Law and Disorder Radio – John Gerassi on Talking With Sartre: Conversations and Debates – Hosts: Dalia Hashad, Heidi Boghosian, Michael Steven Smith & Michael Ratner – Produced by Geoff Brady

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Conversations with Sartre tito22Talking With Sartre: Conversations and Debates

Professor John Gerassi, author of the recently published book titled Talking With Sartre: Conversations and Debates, joins hosts in studio. As a child, Gerassi’s parents had become close friends with the French existentialist philosopher, playwright, and novelist Jean Paul Sartre. Later in his life, Gerassi conducted a series of interviews, in the early ’70s. These interviews are now edited into book form and as one review states, “it has produced this revelatory and breathtaking portrait of one of the world’s most famous intellectuals.”

The brings into to focus Sartre’s thinking on the Spanish Civil War, World War II, and the disintegration of colonialism, it also reveals how Sartre has wrestled with the apparent contradiction between his views on freedom and the influence of social conditions on our choices and actions.

 

John (Tito) Gerassi:

  • My father was an artist and said ridiculous things like “I don’t care if my son starves or my wife starves, first I paint.”
  • This appealed to Sartre who said in effect the same thing as a man of letters.
  • Sartre became fascinated by my father. My father refused to join the OSS/CIA
  • Gerassi to Sartre: You have a problem uniting the idea of free choice that you have in existentialism because you begin with the I, to the Marxist situation which is a class derivative to which you want to align. I don’t see how you can align them.
  • After a series of criticisms to this dichotomy, Sartre said, “This kid’s brilliant.” And so I became part of the family.
  • Sartre always supported counterterrorism. Those who fought the establishment’s terrorism.
  • Sartre’s anti-position has always been consistently correct.
  • He opposed Ridgeway when Ridgeway took over NATO. Get your base out of France.
  • No country is free with a foreign base on its territory. If you get rid of Ridgeway don’t put in a European general.
  • During the Algerian War, the magazine that Sartre basically created, called Modern Times, supported the Algerians right from the beginning.
  • It supported sedition, that was a step further than any lefty in France.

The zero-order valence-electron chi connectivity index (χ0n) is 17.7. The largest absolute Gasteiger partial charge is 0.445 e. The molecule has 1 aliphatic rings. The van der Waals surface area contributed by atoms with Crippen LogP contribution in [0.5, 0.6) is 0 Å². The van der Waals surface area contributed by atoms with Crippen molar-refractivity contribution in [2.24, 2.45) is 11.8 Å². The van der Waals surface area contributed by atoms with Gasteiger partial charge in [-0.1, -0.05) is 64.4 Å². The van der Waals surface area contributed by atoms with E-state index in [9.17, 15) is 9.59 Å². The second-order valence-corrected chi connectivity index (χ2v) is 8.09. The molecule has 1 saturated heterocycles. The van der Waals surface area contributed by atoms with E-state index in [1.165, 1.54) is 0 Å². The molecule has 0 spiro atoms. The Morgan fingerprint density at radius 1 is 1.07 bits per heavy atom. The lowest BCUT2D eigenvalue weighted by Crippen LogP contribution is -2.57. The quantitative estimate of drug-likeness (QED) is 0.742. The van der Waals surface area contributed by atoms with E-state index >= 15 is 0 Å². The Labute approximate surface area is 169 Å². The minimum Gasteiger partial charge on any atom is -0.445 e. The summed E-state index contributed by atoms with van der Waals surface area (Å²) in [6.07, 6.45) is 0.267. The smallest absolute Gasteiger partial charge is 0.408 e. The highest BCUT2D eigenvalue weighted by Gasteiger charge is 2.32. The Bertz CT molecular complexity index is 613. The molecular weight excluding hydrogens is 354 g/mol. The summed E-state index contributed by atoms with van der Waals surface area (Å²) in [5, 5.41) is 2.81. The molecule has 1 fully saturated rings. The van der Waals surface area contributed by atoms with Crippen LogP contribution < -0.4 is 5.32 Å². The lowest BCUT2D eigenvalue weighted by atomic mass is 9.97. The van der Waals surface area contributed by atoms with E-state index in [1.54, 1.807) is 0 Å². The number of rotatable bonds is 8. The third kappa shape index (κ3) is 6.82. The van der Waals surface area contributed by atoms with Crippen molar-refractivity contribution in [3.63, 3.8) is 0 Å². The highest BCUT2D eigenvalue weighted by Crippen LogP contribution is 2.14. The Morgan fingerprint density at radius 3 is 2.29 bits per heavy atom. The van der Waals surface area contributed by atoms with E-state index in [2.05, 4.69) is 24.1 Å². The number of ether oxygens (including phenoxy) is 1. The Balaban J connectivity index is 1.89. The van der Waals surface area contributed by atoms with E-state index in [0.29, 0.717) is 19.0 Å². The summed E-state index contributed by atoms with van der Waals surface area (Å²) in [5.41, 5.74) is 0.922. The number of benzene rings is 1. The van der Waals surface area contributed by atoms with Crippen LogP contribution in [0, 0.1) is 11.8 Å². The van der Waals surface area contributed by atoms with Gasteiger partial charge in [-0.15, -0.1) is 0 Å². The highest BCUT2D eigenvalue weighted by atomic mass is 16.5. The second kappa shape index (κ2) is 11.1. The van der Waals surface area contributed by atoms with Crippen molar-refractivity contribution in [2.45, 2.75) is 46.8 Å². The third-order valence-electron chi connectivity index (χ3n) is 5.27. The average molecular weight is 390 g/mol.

• Supporting sedition is one thing, but they actually supported it in action.
  • They were called the suitcase carriers, they gave medicine and ammo to Algerians in suitcases.
  • The editor in chief of Modern Times assembled 120 intellectuals and produced the Declaration of 121.
  • It included Sartre and existentialists but also the Catholic left and notable communist intellectuals.
  • That began the split in the Communist Party.
  • In Algeria, the communist party there was in favor of the Algerian revolution.
  • Sartre: Never judge the powerless by the same criteria that you judge the powerful.
  • That means you support the Palestinians, and you praise the suicide bombers because you judge them with a different criteria than Israelis who have tanks, airplanes etc.
  • Sartre interpretation: The fact that he (Ft. Hood shooter) is a member of a dominated class, and he is rebelling against the dominating class. He is perfectly justified in what he’s doing.
  • Sartre: The trouble with all revolutions is they give up too soon.
  • He did go to all sorts of places and because he was Sartre, he got to see the leaders of Russia and China, the only influence where he was pleased with contact was Che Guevera.
  • Supporting the early action of the Palestinians: When Israel subjugates the Palestinians, takes away their lands…I’ve always supported counterterror against established terror.
  • Marxist – Group Infusion – people briefly connecting, moving from I to we.

Guest – Professor John Gerassi, once an editor at Time magazine, then at Newsweek, who obtained his PhD at LSE, is a long time civil rights and anti-war militant. He is the author or editor of ten books and scores of articles and pamphlets published on both sides of the Atlantic. He is currently Professor of Political Science at the City University of New York.